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J Bacteriol. 2010 September; 192(18): 4786–4789.
Published online 2010 July 16. doi:  10.1128/JB.00371-10
PMCID: PMC2937402

Aromatic Acid Metabolites of Escherichia coli K-12 Can Induce the marRAB Operon[down-pointing small open triangle]

Abstract

MarR is a key regulator of the marRAB operon involved in antibiotic resistance and solvent stress tolerance in Escherichia coli. We show that two metabolic intermediates, 2,3-dihydroxybenzoate and anthranilate, involved in enterobactin and tryptophan biosynthesis, respectively, can activate marRAB transcription. We also found that a third intermediate involved in ubiquinone biosynthesis, 4-hydroxybenzoate, activates marRAB transcription in the absence of TolC. Of the three, however, only 2,3-dihydroxybenzoate directly binds MarR and affects its activity.

A central regulator of intrinsic antibiotic resistance and organic acid tolerance in Escherichia coli and related enteric bacteria is MarR, a negative autoregulator of the marRAB operon (2, 4, 7-8, 10, 17-19). This protein is a canonical member of a family of transcriptional repressors commonly associated with regulating the expression of multidrug efflux systems, stress response systems, metabolic pathways, and virulence factors (reference 24 and references therein). A common theme among MarR family regulators is the ability to bind structurally disparate anionic lipophilic compounds. In the case of MarR, numerous chemical compounds, such as benzoate, salicylate, 2,4-dinitrophenol, menadione, and plumbagin, have been shown to modulate its activity both in vivo and in vitro (1, 3, 9, 19, 22). Additionally, MarR activity is affected through protein-protein interactions with enzymes such as transketolase A and DNA gyrase subunit A (11-12).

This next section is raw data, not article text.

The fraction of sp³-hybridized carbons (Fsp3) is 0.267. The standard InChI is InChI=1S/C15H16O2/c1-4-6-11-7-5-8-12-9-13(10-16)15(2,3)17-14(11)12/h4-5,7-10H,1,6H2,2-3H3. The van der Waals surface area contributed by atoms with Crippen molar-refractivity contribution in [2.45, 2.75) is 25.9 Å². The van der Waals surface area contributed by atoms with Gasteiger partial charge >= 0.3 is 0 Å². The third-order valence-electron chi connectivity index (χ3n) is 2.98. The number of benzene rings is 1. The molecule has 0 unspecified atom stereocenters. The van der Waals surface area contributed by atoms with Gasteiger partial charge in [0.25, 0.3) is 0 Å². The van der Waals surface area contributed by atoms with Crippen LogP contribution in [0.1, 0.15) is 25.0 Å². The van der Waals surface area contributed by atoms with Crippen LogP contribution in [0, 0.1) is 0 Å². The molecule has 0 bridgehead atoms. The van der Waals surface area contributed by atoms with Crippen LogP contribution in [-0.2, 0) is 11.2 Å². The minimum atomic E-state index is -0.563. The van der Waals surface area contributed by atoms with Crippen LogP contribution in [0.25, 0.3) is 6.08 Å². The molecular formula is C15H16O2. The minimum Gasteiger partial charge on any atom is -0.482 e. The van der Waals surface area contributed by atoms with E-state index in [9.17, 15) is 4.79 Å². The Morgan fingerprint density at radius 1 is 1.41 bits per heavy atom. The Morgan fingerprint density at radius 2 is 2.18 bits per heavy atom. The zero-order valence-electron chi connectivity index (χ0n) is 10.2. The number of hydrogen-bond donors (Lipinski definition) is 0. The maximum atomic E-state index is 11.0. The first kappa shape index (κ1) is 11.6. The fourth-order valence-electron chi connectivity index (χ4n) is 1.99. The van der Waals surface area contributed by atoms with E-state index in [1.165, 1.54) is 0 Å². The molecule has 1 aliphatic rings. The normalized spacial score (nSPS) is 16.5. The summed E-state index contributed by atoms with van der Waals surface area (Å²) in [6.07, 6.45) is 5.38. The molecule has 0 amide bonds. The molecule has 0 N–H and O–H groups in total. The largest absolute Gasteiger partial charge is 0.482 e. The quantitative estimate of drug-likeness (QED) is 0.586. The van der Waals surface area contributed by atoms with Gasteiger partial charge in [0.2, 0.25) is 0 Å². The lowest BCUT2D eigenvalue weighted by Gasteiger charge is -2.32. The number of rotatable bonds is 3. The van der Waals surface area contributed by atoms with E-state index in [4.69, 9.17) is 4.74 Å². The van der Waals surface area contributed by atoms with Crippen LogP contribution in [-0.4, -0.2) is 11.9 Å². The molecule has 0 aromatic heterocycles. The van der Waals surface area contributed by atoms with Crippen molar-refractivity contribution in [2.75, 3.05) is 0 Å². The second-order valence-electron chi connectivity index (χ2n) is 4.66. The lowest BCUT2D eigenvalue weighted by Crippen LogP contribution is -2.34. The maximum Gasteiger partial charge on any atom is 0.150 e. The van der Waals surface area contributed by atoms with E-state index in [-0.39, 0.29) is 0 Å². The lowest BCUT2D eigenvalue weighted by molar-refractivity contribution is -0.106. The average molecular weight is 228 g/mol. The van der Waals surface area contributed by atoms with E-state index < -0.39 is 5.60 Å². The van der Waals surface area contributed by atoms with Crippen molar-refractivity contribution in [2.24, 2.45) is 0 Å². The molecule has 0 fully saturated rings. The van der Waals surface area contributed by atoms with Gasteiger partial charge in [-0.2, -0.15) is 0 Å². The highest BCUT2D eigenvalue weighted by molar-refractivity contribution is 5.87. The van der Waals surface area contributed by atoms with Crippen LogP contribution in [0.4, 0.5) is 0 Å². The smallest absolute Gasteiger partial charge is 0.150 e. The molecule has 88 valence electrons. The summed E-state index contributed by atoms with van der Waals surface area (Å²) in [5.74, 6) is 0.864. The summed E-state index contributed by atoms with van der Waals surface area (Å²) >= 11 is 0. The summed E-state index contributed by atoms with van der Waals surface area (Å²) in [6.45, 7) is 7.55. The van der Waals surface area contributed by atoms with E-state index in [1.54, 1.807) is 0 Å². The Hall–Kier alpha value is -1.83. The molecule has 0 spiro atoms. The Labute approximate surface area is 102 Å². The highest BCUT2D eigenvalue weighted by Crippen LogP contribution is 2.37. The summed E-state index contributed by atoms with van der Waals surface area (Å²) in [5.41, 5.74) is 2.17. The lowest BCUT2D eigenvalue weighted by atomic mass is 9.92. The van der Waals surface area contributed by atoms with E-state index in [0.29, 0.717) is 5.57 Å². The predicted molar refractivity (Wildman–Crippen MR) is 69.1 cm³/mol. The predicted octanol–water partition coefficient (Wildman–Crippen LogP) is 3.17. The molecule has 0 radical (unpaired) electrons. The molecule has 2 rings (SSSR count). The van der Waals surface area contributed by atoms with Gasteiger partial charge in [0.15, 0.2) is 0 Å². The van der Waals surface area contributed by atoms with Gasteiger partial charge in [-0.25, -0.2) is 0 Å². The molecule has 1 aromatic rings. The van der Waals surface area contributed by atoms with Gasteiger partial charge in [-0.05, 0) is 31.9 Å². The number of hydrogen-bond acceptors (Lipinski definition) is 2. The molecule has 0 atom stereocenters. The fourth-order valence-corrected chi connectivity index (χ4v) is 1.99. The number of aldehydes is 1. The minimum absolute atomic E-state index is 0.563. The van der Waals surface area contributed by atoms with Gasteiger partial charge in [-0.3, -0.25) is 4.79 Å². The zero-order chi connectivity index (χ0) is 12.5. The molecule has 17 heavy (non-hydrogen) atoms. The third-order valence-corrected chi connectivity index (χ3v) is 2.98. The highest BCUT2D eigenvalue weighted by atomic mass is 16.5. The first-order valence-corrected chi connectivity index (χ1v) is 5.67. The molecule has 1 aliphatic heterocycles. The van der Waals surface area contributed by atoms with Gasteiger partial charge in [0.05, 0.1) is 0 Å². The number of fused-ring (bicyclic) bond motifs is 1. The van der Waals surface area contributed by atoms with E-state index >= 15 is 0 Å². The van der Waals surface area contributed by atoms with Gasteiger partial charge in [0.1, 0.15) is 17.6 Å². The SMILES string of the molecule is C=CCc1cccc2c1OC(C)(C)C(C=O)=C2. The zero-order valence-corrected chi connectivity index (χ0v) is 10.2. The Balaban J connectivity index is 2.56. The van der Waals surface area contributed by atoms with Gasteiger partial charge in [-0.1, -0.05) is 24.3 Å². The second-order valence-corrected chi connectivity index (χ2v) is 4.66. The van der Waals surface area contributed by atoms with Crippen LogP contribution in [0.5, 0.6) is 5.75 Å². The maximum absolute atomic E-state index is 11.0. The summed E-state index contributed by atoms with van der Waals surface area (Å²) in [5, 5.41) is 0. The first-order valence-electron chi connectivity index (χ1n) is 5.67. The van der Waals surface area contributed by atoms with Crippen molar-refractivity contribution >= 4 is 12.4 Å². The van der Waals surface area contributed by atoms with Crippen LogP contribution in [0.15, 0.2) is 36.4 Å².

Recently, Rosner and Martin found that in an E. coli tolC mutant, the marRAB promoter was upregulated approximately 2-fold (21). They concluded from these results that upon the loss of TolC-dependent excretory capacity, cells accumulate metabolic intermediates capable of inducing the mar system. Intrigued by this hypothesis, we examined a number of metabolic pathways and hypothesized that those involved in the superpathway of chorismate may be potential effectors of MarR given their chemical similarity to its known ligands. In this work, we show that three such intermediates in aromatic amino acid biosynthesis activate marRAB transcription in vivo when supplied endogenously and that one, 2,3-dihydroxybenzoate, directly binds to MarR in vitro.

Aromatic metabolic intermediates activate the marRAB operon in vivo.

Of the several known inducers of marRAB expression, the best characterized is salicylate, a weak aromatic acid (1, 3, 9, 19, 22). Specifically, salicylate has been shown to directly bind MarR (3, 19). If metabolic intermediates are potential ligands for MarR, we surmised that that they may have chemical structures similar to that of the canonical inducer salicylate. Among the vast number of metabolic intermediates in E. coli metabolism, those involved in the superpathway of chorismate appeared to be the most promising (14).